Saturday, December 4, 1999

Transferring canal
to Panama’s control

Bullet The issue: The United States is relinquishing control of the Panama Canal at the end of the year.
Bullet Our view: It's time to let the Panamanians take over.

THE last two remaining U.S. bases in the Panama Canal Zone were turned over to Panama this week, bringing a 96-year armed presence by the United States in Panama to an end. Under the terms of the Panama Canal treaties, signed by former President Jimmy Carter and dictator Omar Torrijos in 1977 after 13 years of negotiations and many protest demonstrations, all American troops must be withdrawn and the canal transferred to Panamanian control by noon on Dec. 31.

The agreements guarantee the permanent neutrality of the canal and give the United States the right to intervene militarily should the canal be closed or ship traffic hindered. U.S. naval forces are granted unconditional access to the canal.

The canal is not the vital strategic and economic link between the Atlantic and Pacific that it was when it was built, although it still carries 5 percent of the world's shipping.

The canal serves 144 shipping routes but can only handle 39 ships a day. Last year's traffic of 14,000 ships was near capacity. Estimates of what it would cost to widen the canal enough for supertankers or aircraft carriers range as high as $6 billion, far beyond the canal's earning capacity.

The 51-mile waterway made a $30 million profit last year, despite $100 million in annual maintenance costs. The Panamanian government will receive $160 million in extra shipping tolls when it takes over at the end of the year.

Protection of the canal is given high priority in Panama's new national defense plan -- higher than security on the border with Colombia, despite repeated incursions by armed groups involved in the Colombian civil war.

"We have lived with the frontier problem for more than 20 years, but how long could Panama live with the canal closed?" Interior Minister Winston Spadafora explained. Indeed, Panama owes its origin to the canal. After Colombia rejected a proposal by the United States to build a canal across the isthmus, Panama, encouraged by Washington, revolted and became an independent nation in 1903.

Panama's security problems are related. Panama's armed forces may not be strong enough to take on the Colombian guerrillas, who are financed by drug trafficking. Increased border crossings by the guerrillas could pose a threat to the nation and to the canal.

However, withdrawal of U.S. forces from the Canal Zone doesn't remove the canal from American military protection. U.S. forces could be landed in a matter of hours if the canal was threatened.

But there is no immediate threat, and no need to hang on to the Canal Zone. It's time to pull back and let the Panamanians run the show.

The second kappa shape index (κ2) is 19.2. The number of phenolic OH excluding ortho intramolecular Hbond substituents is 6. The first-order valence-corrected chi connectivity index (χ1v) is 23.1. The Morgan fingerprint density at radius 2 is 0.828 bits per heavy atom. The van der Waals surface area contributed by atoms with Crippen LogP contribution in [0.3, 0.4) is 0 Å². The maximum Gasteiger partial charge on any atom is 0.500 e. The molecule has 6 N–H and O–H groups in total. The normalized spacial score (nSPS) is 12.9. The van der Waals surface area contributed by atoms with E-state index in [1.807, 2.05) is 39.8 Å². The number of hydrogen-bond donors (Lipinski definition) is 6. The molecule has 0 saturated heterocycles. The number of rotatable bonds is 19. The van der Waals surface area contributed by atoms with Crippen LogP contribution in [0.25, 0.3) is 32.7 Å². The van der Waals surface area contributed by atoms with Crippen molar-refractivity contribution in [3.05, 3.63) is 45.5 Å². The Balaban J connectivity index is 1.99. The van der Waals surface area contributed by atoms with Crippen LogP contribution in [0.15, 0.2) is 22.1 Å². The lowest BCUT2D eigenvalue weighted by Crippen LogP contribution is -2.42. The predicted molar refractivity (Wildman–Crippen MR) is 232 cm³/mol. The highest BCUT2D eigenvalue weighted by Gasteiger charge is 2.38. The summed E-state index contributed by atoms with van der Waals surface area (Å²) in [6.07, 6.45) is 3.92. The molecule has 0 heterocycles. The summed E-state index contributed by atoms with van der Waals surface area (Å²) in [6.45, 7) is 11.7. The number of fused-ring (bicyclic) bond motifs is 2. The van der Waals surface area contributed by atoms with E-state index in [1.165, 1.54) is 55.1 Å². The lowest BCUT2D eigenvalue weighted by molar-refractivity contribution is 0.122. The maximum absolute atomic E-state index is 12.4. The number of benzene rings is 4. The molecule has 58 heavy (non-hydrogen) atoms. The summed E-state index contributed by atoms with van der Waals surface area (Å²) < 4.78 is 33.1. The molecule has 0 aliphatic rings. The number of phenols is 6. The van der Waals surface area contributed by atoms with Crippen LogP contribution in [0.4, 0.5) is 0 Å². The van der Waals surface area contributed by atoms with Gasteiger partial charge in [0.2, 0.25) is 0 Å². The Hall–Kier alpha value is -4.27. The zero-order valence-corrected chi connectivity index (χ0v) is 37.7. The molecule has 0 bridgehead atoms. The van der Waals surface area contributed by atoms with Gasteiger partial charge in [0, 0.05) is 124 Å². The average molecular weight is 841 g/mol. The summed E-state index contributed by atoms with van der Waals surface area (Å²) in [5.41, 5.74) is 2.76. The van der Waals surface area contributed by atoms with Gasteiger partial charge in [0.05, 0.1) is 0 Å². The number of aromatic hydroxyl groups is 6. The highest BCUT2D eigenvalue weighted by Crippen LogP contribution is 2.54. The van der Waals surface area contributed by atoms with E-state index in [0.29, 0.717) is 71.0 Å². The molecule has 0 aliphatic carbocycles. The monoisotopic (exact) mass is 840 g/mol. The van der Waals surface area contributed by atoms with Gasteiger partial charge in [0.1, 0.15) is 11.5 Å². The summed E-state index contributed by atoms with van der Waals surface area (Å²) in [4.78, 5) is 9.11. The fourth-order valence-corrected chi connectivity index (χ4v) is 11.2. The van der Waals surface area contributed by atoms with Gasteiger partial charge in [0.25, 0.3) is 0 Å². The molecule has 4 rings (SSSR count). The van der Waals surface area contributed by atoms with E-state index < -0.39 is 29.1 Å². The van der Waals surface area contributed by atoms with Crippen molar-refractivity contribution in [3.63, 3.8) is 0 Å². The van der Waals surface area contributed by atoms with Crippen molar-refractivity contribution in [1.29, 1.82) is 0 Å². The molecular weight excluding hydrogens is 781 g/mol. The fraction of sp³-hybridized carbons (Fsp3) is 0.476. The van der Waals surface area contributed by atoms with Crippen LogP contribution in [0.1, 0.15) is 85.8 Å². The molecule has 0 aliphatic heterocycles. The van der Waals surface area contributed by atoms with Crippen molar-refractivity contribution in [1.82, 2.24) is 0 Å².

City Council’s OK
for mass transit plan

Bullet The issue: The Harris administration's mass transit proposals have won preliminary approval from the City Council.
Bullet Our view: Although the real decisions still lie in the future, this action is a welcome endorsement.

MAYOR Harris' new transit proposals have received a crucial although preliminary vote of approval from the City Council. An 8-0 OK is certainly emphatic. It was quite a contrast to the Council's 1992 rejection of the then-Fasi administration's elevated light-rail plan when it refused to approve a tax increase to finance it.

Wednesday's vote was by no means comparable. It merely gave the Harris administration a green light to proceed with study of the proposal. Still, the approved resolution "strongly supported the concept," which had to be encouraging.

Making financing decisions is still in the distant future. However, as Councilman Steve Holmes observed, "There has to be a starting point. We all know there are financial choices much further down the road."

There are several parts to the proposal, and city Transportation Director Cheryl Soon emphasized that the project can be done in phases to ease the financial burden. In all, the program is estimated to cost $1 billion -- far less than the system that was rejected in 1992.

One of the questions that will have to be answered eventually is who will pay for the proposed tunnels under Honolulu Harbor, which are intended to divert traffic that currently uses Nimitz Highway through downtown.The question has been raised by state Rep. Kenneth Hiraki, chairman of the Oahu Metropolitan Planning Organization, and by state Transportation Director Kazu Hayashida.

But this isn't the time to deal with funding issues. The city has said it doesn't expect to raise taxes, which means much of the cost will have to be borne by the state and federal governments.

In addition to the tunnels, the plan calls for electric-powered trams running through the urban core of Honolulu, increased express bus service and transit-oriented improvements to the freeway system, including bus-only ramps and an afternoon zipper lane.

Since the 1992 defeat of rail transit, Oahu has experienced the widening of Kalanianaole Highway, the completion of the H-3 freeway, and the introduction of the zipper lane on H-1. But improvements to mass transit have been stalled.

As the Harris administration has recognized, it's time to start over with a new plan. The City Council, without a dissenting vote, says it agrees. Now let's get on with it.

Published by Liberty Newspapers Limited Partnership

Rupert E. Phillips, CEO

John M. Flanagan, Editor & Publisher

David Shapiro, Managing Editor

Diane Yukihiro Chang, Senior Editor & Editorial Page Editor

Frank Bridgewater & Michael Rovner, Assistant Managing Editors

A.A. Smyser, Contributing Editor

Text Site Directory:
[News] [Sports] [Editorial] [Do It Electric!]
[Classified Ads] [Search] [Subscribe] [Info] [Letter to Editor]
[Stylebook] [Feedback]

© 1999 Honolulu Star-Bulletin